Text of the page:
A journey across continents started at Beloit
An essay and a photograph by Judy Schroeder’81 were selected for Never the Same Again: Life, Service, and Friendship in Liberia, an anthology published by Friends of Liberia — a Peace Corps alumni group.
Students were to choose an unfamiliar spot in Costa Rica, go there for two weeks, alone, and learn something new. Without any advance plans.
Judy Schroeder’81, then a 19-year-old Beloiter in Costa Rica’s capital on an Associated Colleges of the Midwest (ACM) study abroad seminar, recalls not questioning the challenge from program director and former Beloit professor Alonso Benavides.
She left San Jose, her professors, and peers, following her gut instincts and love of beaches south to Costa Rica’s Nicoya Peninsula.
On a bus, she met Dellanira, a friendly local woman who offered a place to stay.
Schroeder moved into a hastily arranged room Dellanira’s sons tacked onto the family’s remote cabin. The place had no electricity or running water, but Schroeder fell in love with the family as they cooked, ate, and spent time together.
At the end of her stay, she offered to pay. The family refused her money.
Her host said she always helps students, and her “payment” would come when they return to assist communities like hers after graduation.
Schroeder rejoined her ACM group in the city to finish the semester, but Dellanira’s family and their generosity in the face of poverty stayed with her.
“My eyes had been opened,” Schroeder wrote at the time. “I didn’t merely want to observe and learn — I wanted to ‘do.’ If I wanted to help people like Dellanira and her family, I needed to dedicate my life to working in and supporting communities in the developing world. And that meant the Peace Corps.”
Schroeder signed up to serve in Guatemala after graduating from Beloit with a double major in international relations and Spanish, but political violence at the time curtailed that program.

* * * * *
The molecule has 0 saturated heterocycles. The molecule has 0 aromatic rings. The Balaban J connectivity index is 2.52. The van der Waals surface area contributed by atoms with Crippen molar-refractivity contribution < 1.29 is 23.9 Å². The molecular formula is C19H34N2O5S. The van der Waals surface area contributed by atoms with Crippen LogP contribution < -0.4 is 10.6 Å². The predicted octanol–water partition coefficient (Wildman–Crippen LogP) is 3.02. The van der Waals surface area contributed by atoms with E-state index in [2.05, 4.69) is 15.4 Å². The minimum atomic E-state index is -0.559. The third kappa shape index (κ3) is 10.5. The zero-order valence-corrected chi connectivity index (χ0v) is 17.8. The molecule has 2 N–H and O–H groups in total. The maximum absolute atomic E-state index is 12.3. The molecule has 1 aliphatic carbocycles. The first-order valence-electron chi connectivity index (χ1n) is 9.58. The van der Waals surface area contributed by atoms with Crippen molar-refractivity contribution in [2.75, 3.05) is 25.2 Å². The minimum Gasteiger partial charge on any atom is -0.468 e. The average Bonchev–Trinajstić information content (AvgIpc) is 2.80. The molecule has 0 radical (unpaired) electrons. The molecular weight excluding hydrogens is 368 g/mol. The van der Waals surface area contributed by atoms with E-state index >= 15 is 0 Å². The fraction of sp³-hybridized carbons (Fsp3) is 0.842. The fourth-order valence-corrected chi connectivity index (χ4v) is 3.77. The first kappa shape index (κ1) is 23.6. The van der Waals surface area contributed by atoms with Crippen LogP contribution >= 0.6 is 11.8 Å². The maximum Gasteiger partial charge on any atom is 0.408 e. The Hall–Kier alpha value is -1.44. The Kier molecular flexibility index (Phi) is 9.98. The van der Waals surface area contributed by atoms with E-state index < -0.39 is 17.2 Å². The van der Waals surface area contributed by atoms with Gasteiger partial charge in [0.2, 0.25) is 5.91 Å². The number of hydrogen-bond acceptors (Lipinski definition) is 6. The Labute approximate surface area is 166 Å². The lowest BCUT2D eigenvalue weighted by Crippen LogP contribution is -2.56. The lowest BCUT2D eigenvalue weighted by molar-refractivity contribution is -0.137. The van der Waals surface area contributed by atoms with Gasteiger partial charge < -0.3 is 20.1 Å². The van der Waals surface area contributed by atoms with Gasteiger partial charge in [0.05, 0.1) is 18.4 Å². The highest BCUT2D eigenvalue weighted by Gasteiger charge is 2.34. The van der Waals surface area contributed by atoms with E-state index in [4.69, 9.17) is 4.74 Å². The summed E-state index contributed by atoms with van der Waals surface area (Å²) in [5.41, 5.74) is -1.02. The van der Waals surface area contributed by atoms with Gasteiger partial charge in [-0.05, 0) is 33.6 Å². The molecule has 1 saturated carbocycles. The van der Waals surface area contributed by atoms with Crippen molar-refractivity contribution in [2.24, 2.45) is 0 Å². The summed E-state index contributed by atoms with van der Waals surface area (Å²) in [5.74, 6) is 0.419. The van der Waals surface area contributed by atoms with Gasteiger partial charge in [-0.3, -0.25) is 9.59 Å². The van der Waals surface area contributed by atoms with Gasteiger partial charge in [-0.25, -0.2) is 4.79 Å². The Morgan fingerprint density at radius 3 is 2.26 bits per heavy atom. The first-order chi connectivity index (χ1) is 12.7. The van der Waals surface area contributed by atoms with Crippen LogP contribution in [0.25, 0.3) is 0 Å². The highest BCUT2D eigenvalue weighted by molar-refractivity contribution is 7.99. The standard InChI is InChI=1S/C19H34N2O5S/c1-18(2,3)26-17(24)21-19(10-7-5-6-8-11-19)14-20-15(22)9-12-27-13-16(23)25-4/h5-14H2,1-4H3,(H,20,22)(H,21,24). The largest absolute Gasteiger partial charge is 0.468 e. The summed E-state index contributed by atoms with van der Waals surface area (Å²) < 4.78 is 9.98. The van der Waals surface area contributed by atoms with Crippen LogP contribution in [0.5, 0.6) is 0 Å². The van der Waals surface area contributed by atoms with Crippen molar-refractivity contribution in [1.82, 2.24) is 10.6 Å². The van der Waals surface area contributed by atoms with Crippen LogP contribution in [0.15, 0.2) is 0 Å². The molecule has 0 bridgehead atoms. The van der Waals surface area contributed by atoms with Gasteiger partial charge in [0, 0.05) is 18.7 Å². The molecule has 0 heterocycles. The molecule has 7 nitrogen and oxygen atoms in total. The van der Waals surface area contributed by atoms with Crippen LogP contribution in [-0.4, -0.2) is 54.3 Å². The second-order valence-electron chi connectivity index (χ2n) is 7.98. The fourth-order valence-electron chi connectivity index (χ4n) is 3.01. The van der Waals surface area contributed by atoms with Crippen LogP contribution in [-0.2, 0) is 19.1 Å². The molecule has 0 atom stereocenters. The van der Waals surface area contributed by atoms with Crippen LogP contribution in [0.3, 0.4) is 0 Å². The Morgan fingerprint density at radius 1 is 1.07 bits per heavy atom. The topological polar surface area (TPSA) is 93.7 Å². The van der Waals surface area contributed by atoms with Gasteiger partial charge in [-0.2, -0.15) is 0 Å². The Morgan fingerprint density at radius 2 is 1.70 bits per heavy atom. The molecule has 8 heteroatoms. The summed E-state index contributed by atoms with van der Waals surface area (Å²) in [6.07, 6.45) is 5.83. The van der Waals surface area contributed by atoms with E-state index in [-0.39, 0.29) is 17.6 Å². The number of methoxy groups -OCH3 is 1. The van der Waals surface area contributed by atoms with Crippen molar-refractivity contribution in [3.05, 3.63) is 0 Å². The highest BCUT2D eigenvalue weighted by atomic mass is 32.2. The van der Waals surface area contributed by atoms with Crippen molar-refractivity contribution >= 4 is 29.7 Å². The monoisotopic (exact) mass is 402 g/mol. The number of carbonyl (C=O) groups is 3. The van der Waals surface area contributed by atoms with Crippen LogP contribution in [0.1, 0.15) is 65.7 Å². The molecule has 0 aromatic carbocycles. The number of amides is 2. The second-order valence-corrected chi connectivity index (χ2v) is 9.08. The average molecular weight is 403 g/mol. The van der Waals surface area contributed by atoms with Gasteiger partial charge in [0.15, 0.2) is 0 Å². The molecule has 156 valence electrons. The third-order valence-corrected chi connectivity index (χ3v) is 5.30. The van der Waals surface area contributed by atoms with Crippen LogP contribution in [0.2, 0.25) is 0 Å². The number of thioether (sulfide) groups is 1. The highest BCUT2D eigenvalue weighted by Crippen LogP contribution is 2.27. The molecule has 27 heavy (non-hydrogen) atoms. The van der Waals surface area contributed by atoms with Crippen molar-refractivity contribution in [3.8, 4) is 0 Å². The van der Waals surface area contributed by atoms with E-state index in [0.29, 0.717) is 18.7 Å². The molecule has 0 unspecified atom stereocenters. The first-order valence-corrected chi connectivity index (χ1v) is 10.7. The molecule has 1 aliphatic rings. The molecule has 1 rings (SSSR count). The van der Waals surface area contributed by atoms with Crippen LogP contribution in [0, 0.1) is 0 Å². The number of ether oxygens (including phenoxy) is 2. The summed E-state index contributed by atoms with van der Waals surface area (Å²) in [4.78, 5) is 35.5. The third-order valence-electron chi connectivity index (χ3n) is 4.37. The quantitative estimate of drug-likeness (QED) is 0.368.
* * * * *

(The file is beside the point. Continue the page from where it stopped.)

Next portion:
The Peace Corps offered Liberia or Swaziland on the African continent instead. Schroeder asked then-Beloit professor of anthropology Larry Breitborde for advice, and he pointed her toward Liberia, where she ended up serving for two years. That may have been decades ago, yet the Peace Corps, Liberia, and its people are still in her heart.
This year, one of Schroeder’s essays and a photograph she shot while living in Liberia were selected for an anthology: Never the Same Again: Life, Service, and Friendship in Liberia.
Published by Friends of Liberia — a Peace Corps alumni group Schroeder belongs to — the collection includes non-fiction, poems, and photographs spanning 60 years. Proceeds contribute to Liberia’s long-term development through the Friends.
“The anthology shares personal accounts of life in the country’s villages, classrooms, and clinics, and describes the powerful and enduring impact that the hopes and tragedies of Liberia continue to have on all our lives,” Schroeder says.
The daughter of Beloiters LaVern Hoener Schroeder’55 and professor emeritus of physics and astronomy Dan Schroeder’55, Judy Schroeder earned her master’s degree from Columbia University’s School of International and Public Affairs following her Peace Corps stint. She worked in Latin America positions based in New York until she found an opening to return to the field.
She joined the humanitarian agency CARE International to manage a refugee project in Costa Rica and Honduras, followed by assignments living and working in Peru, then India. After 20-plus years overseas, she eventually brought her keen interests in the world back to the United States to raise a family, followed by several years of consulting with development organizations in India, including CARE and the Bill & Melinda Gates Foundation.
The anthology and the Peace Corps’ 50th anniversary in 2011 renewed her belief in the power of the Peace Corps’ mission and her Beloit education. Her Liberia anthology photo, and others she has published, reflect lessons learned from former Beloit photography professor Michael Simon.
“Beloit can take you anywhere in the world you want to go,” she says, “and prepare you for whatever you are asked to do.”